Tuesday July 31, 2012
Bringing scary back
By ELAINE LIES
WHAT with romance and suave, sensitive characters, vampires weren’t scary enough any more for author David Wellington (pic). So he decided to see if he could bring some terror back to tales about the centuries-old undead creatures.
The result was five books starring policewoman Laura Caxton and Justinia Malvern, the ancient vampire she fights, climaxing in the recently released 32 Fangs – a chilling, sometimes graphic tale of their final, epic battle.
“With vampires, it was almost a reaction to what was going on, to seeing more and more of these romantic vampires, these true-blood vampires,” Wellington says in a recent telephone interview.
“They were getting less and less scary and more and more ‘fetishy’ ... I was reading a lot of books that I didn’t really enjoy because the vampires weren’t scary.”
So Wellington, who has also written novels featuring zombies and werewolves, set out to see if he could do something about the situation.
Inevitably, perhaps, this involved what Wellington terms “a lot of blood and gore”, although he says the books are tamer in this respect than his zombie novels. But he tried to make sure the bloodletting had a point.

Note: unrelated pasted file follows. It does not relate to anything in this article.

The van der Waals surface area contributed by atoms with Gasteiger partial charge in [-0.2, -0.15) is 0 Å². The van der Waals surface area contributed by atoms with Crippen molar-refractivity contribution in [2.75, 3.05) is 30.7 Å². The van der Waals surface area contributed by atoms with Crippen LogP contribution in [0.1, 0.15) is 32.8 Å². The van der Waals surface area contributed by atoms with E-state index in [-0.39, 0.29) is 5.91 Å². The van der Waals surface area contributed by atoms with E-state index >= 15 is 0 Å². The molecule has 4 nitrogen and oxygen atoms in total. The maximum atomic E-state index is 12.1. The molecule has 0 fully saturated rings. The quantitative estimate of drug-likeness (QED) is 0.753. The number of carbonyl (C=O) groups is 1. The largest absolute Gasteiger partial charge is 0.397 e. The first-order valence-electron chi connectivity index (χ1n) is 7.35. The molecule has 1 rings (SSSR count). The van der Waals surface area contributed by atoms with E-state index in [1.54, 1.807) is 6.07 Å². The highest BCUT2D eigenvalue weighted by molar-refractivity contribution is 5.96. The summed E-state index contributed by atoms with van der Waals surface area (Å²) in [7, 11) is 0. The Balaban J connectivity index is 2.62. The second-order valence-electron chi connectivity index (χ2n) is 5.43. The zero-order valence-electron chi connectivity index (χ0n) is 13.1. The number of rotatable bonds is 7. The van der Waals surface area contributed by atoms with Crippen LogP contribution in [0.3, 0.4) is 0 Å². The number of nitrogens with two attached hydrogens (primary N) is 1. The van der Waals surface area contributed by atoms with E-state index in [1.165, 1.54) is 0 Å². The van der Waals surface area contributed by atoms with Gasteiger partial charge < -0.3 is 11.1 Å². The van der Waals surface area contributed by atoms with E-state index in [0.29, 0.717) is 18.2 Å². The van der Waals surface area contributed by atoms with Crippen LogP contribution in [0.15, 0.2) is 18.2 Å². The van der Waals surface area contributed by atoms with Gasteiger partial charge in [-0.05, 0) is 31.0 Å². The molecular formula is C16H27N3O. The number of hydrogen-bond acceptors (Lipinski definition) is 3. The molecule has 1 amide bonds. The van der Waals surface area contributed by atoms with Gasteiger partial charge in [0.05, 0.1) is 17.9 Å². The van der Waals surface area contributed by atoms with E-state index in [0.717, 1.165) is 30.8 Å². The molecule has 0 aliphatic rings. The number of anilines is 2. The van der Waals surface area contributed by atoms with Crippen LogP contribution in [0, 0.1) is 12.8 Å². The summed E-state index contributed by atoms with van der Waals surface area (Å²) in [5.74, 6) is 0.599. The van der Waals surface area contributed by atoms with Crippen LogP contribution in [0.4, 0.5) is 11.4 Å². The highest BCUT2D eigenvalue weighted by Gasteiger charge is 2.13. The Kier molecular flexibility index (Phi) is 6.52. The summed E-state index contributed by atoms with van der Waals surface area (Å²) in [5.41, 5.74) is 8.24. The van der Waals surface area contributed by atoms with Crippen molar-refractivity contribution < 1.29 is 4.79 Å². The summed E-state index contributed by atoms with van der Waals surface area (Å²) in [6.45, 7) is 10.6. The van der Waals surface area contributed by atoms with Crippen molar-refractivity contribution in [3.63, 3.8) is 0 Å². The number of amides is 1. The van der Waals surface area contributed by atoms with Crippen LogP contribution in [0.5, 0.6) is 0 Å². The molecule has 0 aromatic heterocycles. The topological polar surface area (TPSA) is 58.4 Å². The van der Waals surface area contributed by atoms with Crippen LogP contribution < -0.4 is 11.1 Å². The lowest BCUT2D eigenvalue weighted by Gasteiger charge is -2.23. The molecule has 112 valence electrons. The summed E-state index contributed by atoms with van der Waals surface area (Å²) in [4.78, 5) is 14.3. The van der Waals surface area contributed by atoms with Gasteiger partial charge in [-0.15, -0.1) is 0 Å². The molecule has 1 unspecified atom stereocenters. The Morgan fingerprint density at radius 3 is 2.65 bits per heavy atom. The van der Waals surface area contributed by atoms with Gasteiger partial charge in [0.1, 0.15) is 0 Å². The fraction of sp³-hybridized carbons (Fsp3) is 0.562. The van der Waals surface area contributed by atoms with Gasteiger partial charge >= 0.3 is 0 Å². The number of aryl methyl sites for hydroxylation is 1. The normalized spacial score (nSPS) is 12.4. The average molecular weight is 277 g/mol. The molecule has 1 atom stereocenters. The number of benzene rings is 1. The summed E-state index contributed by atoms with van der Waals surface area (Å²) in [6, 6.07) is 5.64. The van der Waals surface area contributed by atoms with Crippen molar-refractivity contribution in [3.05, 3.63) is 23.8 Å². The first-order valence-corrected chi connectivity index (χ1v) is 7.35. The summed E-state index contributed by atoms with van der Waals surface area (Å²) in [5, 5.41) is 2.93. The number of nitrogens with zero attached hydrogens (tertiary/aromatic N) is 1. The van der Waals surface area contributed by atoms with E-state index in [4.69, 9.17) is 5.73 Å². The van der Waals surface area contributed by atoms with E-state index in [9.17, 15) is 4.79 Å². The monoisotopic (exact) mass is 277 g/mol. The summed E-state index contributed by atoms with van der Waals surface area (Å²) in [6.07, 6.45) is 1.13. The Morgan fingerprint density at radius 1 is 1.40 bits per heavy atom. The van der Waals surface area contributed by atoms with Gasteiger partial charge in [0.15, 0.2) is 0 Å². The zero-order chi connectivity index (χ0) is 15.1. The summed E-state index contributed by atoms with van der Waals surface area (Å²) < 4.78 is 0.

“I believe that blood and guts for their own sake is really boring. Just spreading carnage gets very old very fast,” he says. “So I wanted to make it mean something. I wanted the reader to be invested with the characters enough so that when they were in danger, it’s scary.”
A long-time fan of monsters who was hooked as a child from reading books his mother left lying around the house, Wellington says the Laura Caxton series grew from a short story he wrote one afternoon. When he decided to turn it into a novel, the character of Caxton “appeared” and practically took over, “basically writing herself”.
But it’s the monsters that make his job most fun. “I think that monsters are really interesting to write about because they have their own agendas and are not really bound by convention. So when you’re writing about real people you’re stuck with what that person does for a living, how they feel about their mother - all the old questions,” he says.
“Whereas with monsters, almost anything goes. They tend not to fall into old cliches as much – which is a strange thing to say, because when you think about things like vampires, you’re thinking about hundreds of years of tradition and folklore.”
As for which sort of monster is most suited to the present age, Wellington says it would have to be zombies, definitely.
“It looks enough like a human being to fool you, but it’s not human, it doesn’t have a brain, it can’t think, it can’t reason, it can’t feel anything,” he points out.
“As we get more and more isolated from each other, it’s hard to remember that other people across the train from you, sitting on the bus, are real people. I think all of us have had moments where we start feeling utterly alone in a world full of zombies.” – Reuters